28 June 2024

SIF Launches Platform to Bolster Collaboration on Regional Climate Adaptation Efforts

The Southeast Asia Partnership for Adaptation through Water (SEAPAW) aims to unite public, private, and philanthropic sectors to develop and implement sustainable solutions.

Representatives from partner organisations on stage with President of Singapore
Students reading at the mobile library

From left: Ms Corinna Chan, CEO, SIF; Professor Khoo Teng Chye, Chairperson, SEAPAW; President of the Republic of Singapore, Mr Tharman Shanmugaratnam, Patron of the SIF, Co-chair of the GCEW, and a member of the World Economic Forum’s Board of Trustees; Mr Janadas Devan, Chairman, SIF; Mr Eric White, Head, Climate Adaptation, World Economic Forum; Dr Henk Ovink, Executive Director, Global Commission on the Economics of Water.

The cooperation among public, private, and philanthropic sectors is crucial. Each brings unique strengths and resources that, when combined, can drive significant and sustainable impact for climate adaptation.

This point was stressed by Mr Eric White, Head, Climate Adaptation at the World Economic Forum, at the launch of the Singapore International Foundation’s (SIF) Southeast Asia Partnership for Adaptation through Water (SEAPAW) on 19 June 2024.

SEAPAW is a new regional platform that seeks to address the critical challenges of climate change, with a focus on water-related issues. It aims to galvanise action among stakeholders in support of a shared vision, foster cross-border projects, and accelerate the adaptation of financing through public-private-philanthropic models.

Mr White added: “A platform like SEAPAW allows us to elevate this conversation and involve decision-makers who have the power to try new things. We can reorient our structure to address problems by developing new configurations of players to drive innovative approaches to solving issues that have emerged in recent years.”

The launch was part of a closed-door session hosted by the SIF, the World Economic Forum, and the Global Commission on the Economics of Water (GCEW).

Close to 50 guests from 44 organisations attended the event and took part in roundtable discussions. They included senior leaders from Singapore’s Public Utilities Board, Mastercard Centre for Inclusive Growth, the World Bank Group, and the City of Copenhagen.

There were also representatives from international non-government organisations, including Conservation International, Georgia Institute of Technology, Nanyang Technological University, National University of Singapore, and UNICEF.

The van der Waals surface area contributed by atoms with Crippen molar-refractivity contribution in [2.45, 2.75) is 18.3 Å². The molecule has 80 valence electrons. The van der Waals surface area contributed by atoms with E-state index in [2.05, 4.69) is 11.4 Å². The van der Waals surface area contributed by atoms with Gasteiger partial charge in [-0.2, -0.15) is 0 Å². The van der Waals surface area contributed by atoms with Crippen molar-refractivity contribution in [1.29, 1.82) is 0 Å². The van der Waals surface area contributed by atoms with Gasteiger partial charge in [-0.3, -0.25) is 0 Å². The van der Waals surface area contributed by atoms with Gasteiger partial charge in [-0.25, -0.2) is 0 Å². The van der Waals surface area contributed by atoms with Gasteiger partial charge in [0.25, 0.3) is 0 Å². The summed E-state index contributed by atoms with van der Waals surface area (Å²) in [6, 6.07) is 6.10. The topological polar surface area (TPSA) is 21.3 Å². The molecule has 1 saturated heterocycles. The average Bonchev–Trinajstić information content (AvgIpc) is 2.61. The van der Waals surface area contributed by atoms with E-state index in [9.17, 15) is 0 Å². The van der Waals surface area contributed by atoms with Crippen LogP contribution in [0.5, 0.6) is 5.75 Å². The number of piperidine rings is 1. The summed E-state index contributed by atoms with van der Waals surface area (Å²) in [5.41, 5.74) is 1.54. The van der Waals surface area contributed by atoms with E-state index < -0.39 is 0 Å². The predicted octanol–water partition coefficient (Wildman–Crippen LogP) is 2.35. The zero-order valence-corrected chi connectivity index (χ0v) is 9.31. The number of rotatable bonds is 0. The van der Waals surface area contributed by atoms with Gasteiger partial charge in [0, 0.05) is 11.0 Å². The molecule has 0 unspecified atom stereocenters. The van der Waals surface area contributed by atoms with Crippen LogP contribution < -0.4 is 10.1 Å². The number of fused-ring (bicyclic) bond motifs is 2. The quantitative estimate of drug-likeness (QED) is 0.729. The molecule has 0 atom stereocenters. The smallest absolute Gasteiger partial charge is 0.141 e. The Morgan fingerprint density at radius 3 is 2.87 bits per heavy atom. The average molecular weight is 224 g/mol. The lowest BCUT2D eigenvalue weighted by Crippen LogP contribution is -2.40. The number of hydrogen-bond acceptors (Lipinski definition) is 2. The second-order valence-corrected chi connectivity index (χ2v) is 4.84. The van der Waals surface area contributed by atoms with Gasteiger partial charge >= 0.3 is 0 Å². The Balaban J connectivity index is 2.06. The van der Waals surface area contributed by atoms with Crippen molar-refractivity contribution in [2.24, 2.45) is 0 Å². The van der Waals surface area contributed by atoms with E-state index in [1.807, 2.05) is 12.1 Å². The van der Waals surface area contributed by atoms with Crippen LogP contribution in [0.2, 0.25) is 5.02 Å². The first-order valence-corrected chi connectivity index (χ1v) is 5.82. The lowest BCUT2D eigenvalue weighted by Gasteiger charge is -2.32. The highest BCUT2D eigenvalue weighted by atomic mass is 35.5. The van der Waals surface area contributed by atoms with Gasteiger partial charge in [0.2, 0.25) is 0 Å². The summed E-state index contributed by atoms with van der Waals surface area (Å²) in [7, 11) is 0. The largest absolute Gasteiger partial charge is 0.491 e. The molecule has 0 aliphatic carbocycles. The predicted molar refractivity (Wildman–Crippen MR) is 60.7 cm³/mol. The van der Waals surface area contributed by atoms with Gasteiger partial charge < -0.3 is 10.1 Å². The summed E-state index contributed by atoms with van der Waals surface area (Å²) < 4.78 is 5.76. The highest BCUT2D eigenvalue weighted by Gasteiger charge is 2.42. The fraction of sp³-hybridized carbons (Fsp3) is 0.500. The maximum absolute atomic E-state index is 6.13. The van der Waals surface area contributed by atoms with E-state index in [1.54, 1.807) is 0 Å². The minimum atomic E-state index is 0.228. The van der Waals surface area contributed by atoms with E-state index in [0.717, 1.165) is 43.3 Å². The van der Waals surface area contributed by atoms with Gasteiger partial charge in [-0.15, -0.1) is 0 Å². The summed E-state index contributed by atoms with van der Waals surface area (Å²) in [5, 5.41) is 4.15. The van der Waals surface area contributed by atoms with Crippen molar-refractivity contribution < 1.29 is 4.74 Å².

The discussions – conducted under Chatham House Rule – focused on the unique challenges faced by Southeast Asia, potential solutions to enhance water resilience, and how public-private-philanthropic stakeholders can cooperate for effective and impactful climate adaptation strategies.

The roundtable session was followed by a dialogue with the Guest of Honour, President of the Republic of Singapore, Mr Tharman Shanmugaratnam, moderated by SEAPAW Chairperson Professor Khoo Teng Chye. President Tharman is Patron of the SIF, Co-chair of the GCEW, and a member of the World Economic Forum’s Board of Trustees.

The dialogue emphasised the urgent need for integrated water and climate strategies including implementing vastly more water-efficient agricultural techniques, safeguarding wetlands and other natural water storage resources, and ensuring equitable access to clean and safe water. Existing solutions must be expanded to meet the significant challenges in Southeast Asia. However, this requires aligning policies, such as water pricing and subsidies, and finance, to spur innovation and drive meaningful change.

Speaking to SIF at the close of the event, Mr Henk Ovink, Executive Director of GCEW, said that the impacts of the hydrological cycle extend across all sectors of the economy, affecting everything from agriculture and industry to urban development and public health.

He added: “Water is a convener that brings people and a diversity of voices together. SEAPAW can help to organise these conversations among stakeholders across the region who have that connection and can contribute. Every investment towards water trickles down somewhere in society, contributing to better health, city resilience, climate mitigation efforts and livelihoods.

“I hope that through the SEAPAW platform, we can develop solutions that are innovative and can be scaled and replicated, and therefore set a new model for water resiliency and water equity.”


SEAPAW is the first multi-stakeholder platform in Southeast Asia dedicated to enhancing water resilience as a strategy for climate change adaptation. The platform aims to build a robust community and identify key projects to drive climate resilience in the region. Additionally, SEAPAW will monitor and report on Southeast Asia's progress in water-related resilience and climate adaptation, helping to pinpoint areas requiring further action.

Organisations interested in exploring collaboration opportunities with SEAPAW are encouraged to get involved. For more information, please contact [email protected], or visit the SEAPAW webpage.